Democrats have been waiting two-plus years for a Trump scandal on which they would have significant bipartisan companionship. And yet, given such an opportunity, they are not rising to the occasion. They should be using every available lever to underscore the existence of a bipartisan majority which agrees that the president is behaving in a dangerous and fundamentally unconstitutional manner. But they are not.
A large part of the problem, I suspect, is that Pelosi is restrained by her deep-seated aversion to Democrats discussing impeachment. If Pelosi acts like Trump is a lawless menace, the case for “impeaching that [menace]” gets stronger.
That attitude has been shared across the leadership ranks. Remember before the midterms when Speaker Pelosi told the San Francisco Chronicle that ordering the president’s tax returns would be “one of the first things we’d do—that’s the easiest thing in the world.” House Ways & Means Committee Chairman Richard Neal has still not even requested Trump’s tax returns, and it’s almost spring! It’s not as if such a request is unpopular. Quite the contrary, Americans believe by a 64-29 margin Trump should release his tax returns, and by 57-38 that Congress should pursue them if he does not. So why is Neal continuing to delay making a request?
Neal is supposedly “a few weeks” away from requesting Trump’s personal taxes, while continuing to plan avoiding requesting the more revealing Trump business tax returns. A Neal staffer explained his boss’ aversion to requesting taxes up until now by expressing the worry that if Neal requested Trump’s returns—“breaking the glass”—Neal “won’t get anything done after that” with Trump and the Republicans, upsetting his “policy-driven” boss. In other words, Neal is avoiding upsetting Trump because he wants to return to “normal politics” in which, in the wake of a major tax bill, a bipartisan “technical corrections” bill might follow.
But another part of the problem appears to be sheer lethargy among Democrats. Given power by the voters, the party seems almost exhausted by the magnitude of the task before them. That may be Trump’s design.
As Trump biographer Timothy O'Brien noted in 2017, Trump “really is like the Energizer bunny of the political landscape, and people have to recognize that about him because he is formidable in that way.”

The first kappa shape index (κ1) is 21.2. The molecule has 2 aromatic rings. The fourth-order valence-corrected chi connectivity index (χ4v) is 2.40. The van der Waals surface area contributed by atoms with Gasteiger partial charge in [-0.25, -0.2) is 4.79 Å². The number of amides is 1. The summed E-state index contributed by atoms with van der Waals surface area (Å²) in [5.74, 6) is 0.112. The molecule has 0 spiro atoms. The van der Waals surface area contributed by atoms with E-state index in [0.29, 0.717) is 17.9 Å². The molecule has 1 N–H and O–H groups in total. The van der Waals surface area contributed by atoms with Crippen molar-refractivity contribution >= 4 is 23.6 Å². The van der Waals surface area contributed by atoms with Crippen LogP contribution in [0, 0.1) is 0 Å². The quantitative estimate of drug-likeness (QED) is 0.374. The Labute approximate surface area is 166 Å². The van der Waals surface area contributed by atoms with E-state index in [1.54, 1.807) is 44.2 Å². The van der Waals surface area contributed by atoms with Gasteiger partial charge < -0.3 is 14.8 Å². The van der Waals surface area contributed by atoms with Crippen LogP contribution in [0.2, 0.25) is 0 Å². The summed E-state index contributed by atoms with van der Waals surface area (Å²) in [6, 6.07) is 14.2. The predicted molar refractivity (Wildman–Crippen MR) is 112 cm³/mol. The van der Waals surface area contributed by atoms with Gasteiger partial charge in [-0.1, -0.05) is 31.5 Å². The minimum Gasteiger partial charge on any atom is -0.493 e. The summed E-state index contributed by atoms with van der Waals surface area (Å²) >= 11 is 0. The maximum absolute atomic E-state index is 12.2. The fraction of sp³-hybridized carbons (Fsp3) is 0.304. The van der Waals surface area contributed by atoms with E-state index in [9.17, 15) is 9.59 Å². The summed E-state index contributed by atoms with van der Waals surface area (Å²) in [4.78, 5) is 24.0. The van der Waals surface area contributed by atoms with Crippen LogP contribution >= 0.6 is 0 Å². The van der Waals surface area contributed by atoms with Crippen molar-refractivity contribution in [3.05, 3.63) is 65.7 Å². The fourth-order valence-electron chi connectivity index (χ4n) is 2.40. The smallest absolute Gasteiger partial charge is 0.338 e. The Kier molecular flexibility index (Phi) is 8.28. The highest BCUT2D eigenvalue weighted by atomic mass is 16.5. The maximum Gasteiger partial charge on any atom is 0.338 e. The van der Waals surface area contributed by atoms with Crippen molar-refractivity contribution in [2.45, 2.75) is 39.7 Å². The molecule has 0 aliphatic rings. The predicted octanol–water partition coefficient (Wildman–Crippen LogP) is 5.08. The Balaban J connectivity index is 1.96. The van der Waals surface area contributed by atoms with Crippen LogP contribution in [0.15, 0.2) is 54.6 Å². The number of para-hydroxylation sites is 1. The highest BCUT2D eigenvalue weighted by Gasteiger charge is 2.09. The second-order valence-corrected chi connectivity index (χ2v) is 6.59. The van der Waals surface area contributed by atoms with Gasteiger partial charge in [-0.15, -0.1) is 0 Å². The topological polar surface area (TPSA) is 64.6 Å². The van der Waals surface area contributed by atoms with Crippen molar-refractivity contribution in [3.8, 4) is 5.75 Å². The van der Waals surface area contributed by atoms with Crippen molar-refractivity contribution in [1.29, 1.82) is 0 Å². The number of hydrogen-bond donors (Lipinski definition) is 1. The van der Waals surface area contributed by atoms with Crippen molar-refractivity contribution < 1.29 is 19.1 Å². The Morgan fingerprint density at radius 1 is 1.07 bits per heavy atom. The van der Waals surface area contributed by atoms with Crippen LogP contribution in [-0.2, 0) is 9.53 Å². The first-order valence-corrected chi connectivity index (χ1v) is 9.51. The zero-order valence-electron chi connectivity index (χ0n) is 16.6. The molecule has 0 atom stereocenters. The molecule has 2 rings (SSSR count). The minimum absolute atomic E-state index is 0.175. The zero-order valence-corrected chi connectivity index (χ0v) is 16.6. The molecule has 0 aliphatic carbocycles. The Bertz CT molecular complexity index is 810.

In other words, despite dietary habits and (non-)exercise habits that would kill off most 72-year-olds, Trump is outlasting his opponents. Trump is willing to continue to be the center of chaos indefinitely, while Democrats are desperate for any excuse to bring order to a political world devoid of it.
What can Democrats do? I believe they should do what’s right and take the upshot of their honest rhetoric seriously. If Trump is a threat to the country, to the rule of law, to the free press, to decades of too slow but nonetheless real progress against racism, act like it. If Trump committed crimes before he ran for office, during his campaign for the presidency, and in the course of his presidency, act like it. Do not treat issuing subpoenas of Trump as if they are the equivalent of nuclear bombs, rather than a standard form of congressional oversight. And if Trump undertakes a dangerous power grab, act like it!
And honestly, Democrats should recognize that Democratic leaders denigrating the appropriateness of impeachment is no small part of why impeachment is not yet popular.
Month after month of Democrats claiming Trump is an enormous danger without acting like Trump is actually a menace to all that we hold dear creates an untenable contradiction. Ultimately, Americans’ desire for normalcy will judge Democrats by their actions rather than their words. Americans will view Trump as normal if Democrats act like he is normal, regardless of their rhetoric.
The truth is that Trump is not normal, Trump is not contained, and neither Democrats nor “the Resistance” should stand down.